If you are aware of the message you want to convey, selecting your branding colors is simple. Finding your brand personality is one of the first steps in brand development. In essence, you want to consider your business as a person: who are they? What matters to them?
How do you decide which colors would work best once you’ve determined what your brand personality goals are? Learning the emotional connotations of each color is the first step.
What do the various branding colors represent?
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We’ve covered the abstracts for branding colors in sufficient detail; now, let’s examine the concrete information about color meanings (or at least some guidelines). Here is a list of brand color meanings and the psychological impact that various branding colors can have on viewers:
- Red – The color red represents fervour, excitement, and rage. It may denote significance and demand attention.
- Orange – The color orange is associated with levity, liveliness, and friendliness. It inspires energy and is energizing.
- Yellow – Yellow can look attention-grabbing or inexpensive, but it also conjures up feelings of joy, youth, and optimism.
- Green — Green symbolizes growth, stability, prosperity, and a closeness to nature.
- Light Blue – The color blue in its lightest hue evokes serenity, faith, and openness. It may also represent purity.
- Dark Blue – Dark blue represents formality, professionalism, and safety. It is wise and reliable.
- Purple — Purple has been used to denote opulence, inventiveness, and kingship.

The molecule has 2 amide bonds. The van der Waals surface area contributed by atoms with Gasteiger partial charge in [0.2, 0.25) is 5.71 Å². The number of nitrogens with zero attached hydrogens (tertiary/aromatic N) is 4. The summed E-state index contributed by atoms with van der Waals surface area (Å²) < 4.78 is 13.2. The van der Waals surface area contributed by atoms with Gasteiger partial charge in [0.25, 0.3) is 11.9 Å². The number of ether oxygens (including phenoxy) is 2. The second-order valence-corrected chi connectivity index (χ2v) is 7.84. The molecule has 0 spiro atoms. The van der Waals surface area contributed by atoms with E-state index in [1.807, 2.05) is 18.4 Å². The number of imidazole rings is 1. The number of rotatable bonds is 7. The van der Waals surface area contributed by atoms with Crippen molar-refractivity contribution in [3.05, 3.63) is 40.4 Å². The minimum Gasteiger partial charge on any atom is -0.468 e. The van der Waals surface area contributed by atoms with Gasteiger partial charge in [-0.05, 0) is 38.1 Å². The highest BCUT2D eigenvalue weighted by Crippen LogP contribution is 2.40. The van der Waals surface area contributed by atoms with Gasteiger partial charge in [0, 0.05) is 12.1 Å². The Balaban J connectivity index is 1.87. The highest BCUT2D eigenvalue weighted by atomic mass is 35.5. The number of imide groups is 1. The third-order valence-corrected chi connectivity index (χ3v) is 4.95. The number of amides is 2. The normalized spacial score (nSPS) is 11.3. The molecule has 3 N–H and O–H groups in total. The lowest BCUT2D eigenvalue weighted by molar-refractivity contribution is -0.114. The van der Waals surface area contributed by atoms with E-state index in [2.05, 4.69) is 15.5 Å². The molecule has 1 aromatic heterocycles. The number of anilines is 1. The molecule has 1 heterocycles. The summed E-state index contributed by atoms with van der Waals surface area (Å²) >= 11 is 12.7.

- Pink – Pink is a symbol of femininity, innocence, and youth. It spans from contemporary to opulent.
- Brown – Brown gives off a rough, earthy, vintage vibe.
- White – White conjures up images of purity, virtue, health, or simplicity. It might be anything from cheap to expensive.
- Gray is the color of neutrality. It might have a quiet, vintage, sombre, secretive, or elderly appearance.
- Black — The color black inspires feelings of strength, sophistication, edginess, luxury, and modernity.
Creating a brand’s color palette using a formula
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There is obviously no one correct approach to choose your branding color scheme. It’s challenging and dangerous to set rigid guidelines when working with abstract concepts like brand identity. Nevertheless, the procedure can be intimidating and perplexing, so some direction is useful. Here, we’ll outline our method for creating a color scheme that you may use more as a general guide than as detailed instructions.
Plan to select three hues.
A neutral, an accent, and your basis. Depending on the kind, brand color schemes can contain anywhere from one to four colors (see below), although even monochromatic schemes need some variety in tones for various applications.
Decide on a base
Which of your brand’s personality attributes do you think is most crucial? Your brand’s most defining characteristic should be reflected in your base color, and it should also be appealing to the group of people you are seeking to reach. Based on how well they complement this one, you’ll select the other colors.